I chose to write a haiku poem based on the illustration of a collage calendar. The first image I noticed was the mouth with the yellow lines coming out of it and it reminded me of the things that have been said on social media lately. This inspired the first line of my poem and the visual of a mouth with flammable gas coming out ready to be ignited.The next two lines come from the image of flames with the bright red and orange colors. When people are angry it is often compared to a fire with the stronger flame meaning stronger anger. I ended the stanza with the line, “Never a fire heals,” which is a reminder that you can’t use fire to build and that anger destroys. In the second stanza I start with a line that almost everyone can relate to and that is the feeling that every day is just like the last. Especially during quarantine it seemed like nothing ever changed and that we were stuck in the doldrums. Then I went on to describe how even wearing masks contributed to the feelings of isolation and how people can hide behind their masks with only their eyes showing. To end the stanza I remarked on the common feeling that life at large has been put on pause and everyone is waiting for it to get back to normal.
Lilly is upset because she had to go online for school in the beginning of March. She hates online schooling because—like the majority of her peers—she likes going to school in person and seeing all of her teachers and classmates. Not to feel locked up in her house with her crazy family. However, she is happy that she gets to go back to school for one more week and then it’s spring break. During spring break, she did a lot of things that she was too busy to do when she was working on school work. She decided to do some relaxing yoga with her cat, doddle some flowers in her notebook, and write in her diary. Thankfully, it was a very sunny spring break and one sunny day, she and her siblings decided to go out the road and do a bonfire. Before going to the bonfire, they went to the store to get some snacks and for some reason, they also got a big slice of strawberry cake. Being in the store made her miss how things were before Covid and not wearing a mask all the time and being able to see other people’s faces, but she is trying to see the brighter side in everything. Lilly hopes this virus will pass with more positive news than negative ones, because we all experienced enough negative.
I wrote this story from the top of my head just by what I see in this picture. Since I saw a bunch of random things that were happy and sad, my story came out a bit random with a mix of happy and sad. I viewed it as a perspective of a normal school girl in Cordova going through her days during a global pandemic where the world is not in a very good place. I tried to make it where she knows that she is not in an ideal situation, but she also tries to keep it positive and light.
The subject of my collage was Rudolph and the boy with a mixed-up and pixelated face. The boy, with his features re-arranged, embodies my mentality this month–trying stay composed while being present in many different places all at once. I also added a few images around the pixels making up his face, including the “12”, the girl with the blurry face, and a circle with the eye and pen. To me, this represents the potential my ideas hold. The two figures, one to the right of the boy’s face and the one on his left shoulder, symbolize the roles or responsibilities I’ve taken on that will eventually lead me to something greater. I found the article titled, “The Existential Despair of Rudolph the Red-Nosed Reindeer” quite comical. My existential despair partnered with a sense of duty and hopefulness for the future makes me like the boy with the pixelated face. I also included the words “the years that matter most” and in response “I know, I know; It’s good for me” because it reminds me of interactions I have with my parents. So much of our future is dependent on the work we do in our high school years–especially during the last quarters. The small boxing glove is a reminder that all of the work I’m overwhelmed by is temporary, that I can knock things out. The boxes (to the left of Rudolph’s legs) reminded me of the boxes on to-do lists, which seem to be endless during this month, even when I’m not in school. I chose red for the main theme because these two images together are quite striking and because it represents passion and urgency.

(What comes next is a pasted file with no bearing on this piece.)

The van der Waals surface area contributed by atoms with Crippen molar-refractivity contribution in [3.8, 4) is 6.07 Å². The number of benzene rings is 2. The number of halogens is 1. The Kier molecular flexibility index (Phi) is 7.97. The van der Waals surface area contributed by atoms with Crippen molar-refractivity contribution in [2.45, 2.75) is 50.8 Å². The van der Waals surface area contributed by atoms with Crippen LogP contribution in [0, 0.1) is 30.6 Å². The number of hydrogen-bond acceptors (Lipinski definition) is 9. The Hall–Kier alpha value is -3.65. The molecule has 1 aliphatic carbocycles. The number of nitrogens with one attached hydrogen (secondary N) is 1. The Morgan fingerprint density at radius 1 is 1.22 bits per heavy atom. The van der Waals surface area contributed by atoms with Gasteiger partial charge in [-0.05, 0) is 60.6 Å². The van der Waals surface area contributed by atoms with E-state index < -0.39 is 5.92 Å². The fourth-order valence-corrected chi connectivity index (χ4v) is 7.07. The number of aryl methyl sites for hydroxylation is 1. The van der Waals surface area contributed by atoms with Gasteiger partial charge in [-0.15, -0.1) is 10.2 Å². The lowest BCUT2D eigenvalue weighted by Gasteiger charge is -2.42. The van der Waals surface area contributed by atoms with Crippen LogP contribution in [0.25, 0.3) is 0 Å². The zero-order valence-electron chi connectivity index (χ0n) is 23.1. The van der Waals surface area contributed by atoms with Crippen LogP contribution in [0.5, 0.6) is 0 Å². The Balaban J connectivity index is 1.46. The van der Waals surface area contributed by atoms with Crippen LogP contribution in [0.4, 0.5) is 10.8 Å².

This calendar is not labeled with a year,
and instead feels like centuries
On a single sheet of colorful construction paper.
365 days, and every month
Holds a new catalyst,
An obstacle to overcome,
Or a feeling evoked from being
Locked up since last March.
Too much time on a screen leads to
Empty human beings who rely on
The digital world to focus–
How many zoom calls have I been on
That I’ve actually paid attention to? (Not many)
Frontline workers are being recognized as heroes–
Why didn’t we always reward them for that?
Meanwhile, the capital is burning and
I don’t know how many more fires I can watch be
‘Put out’ before I call this country on its bullshit.
The calendar might read as 2020,
but politicians have written us back to 1968,
Where black people must fear for their lives,
And virtue tries to prevail
In the form of raised fists and rallies.
A disorderly calendar to describe a disorderly year,
Where colors are vibrant
But don’t cover up our fear.
All the days may appear messy and unclear.
But that’s okay:
We always have next year.
My poem describes and interprets some of the images: the fire, the raised fists, the phone screen, and the healthcare worker with a halo over her head. In my poem, I called out the messy organization of the calendar and the vibrant colors that are used. I interpreted this calendar as if it were from 2020, the year of the lockdown, and at the end, I use some irony: we always have next year. Now, in 2021, most of the things in this poem are still occurring.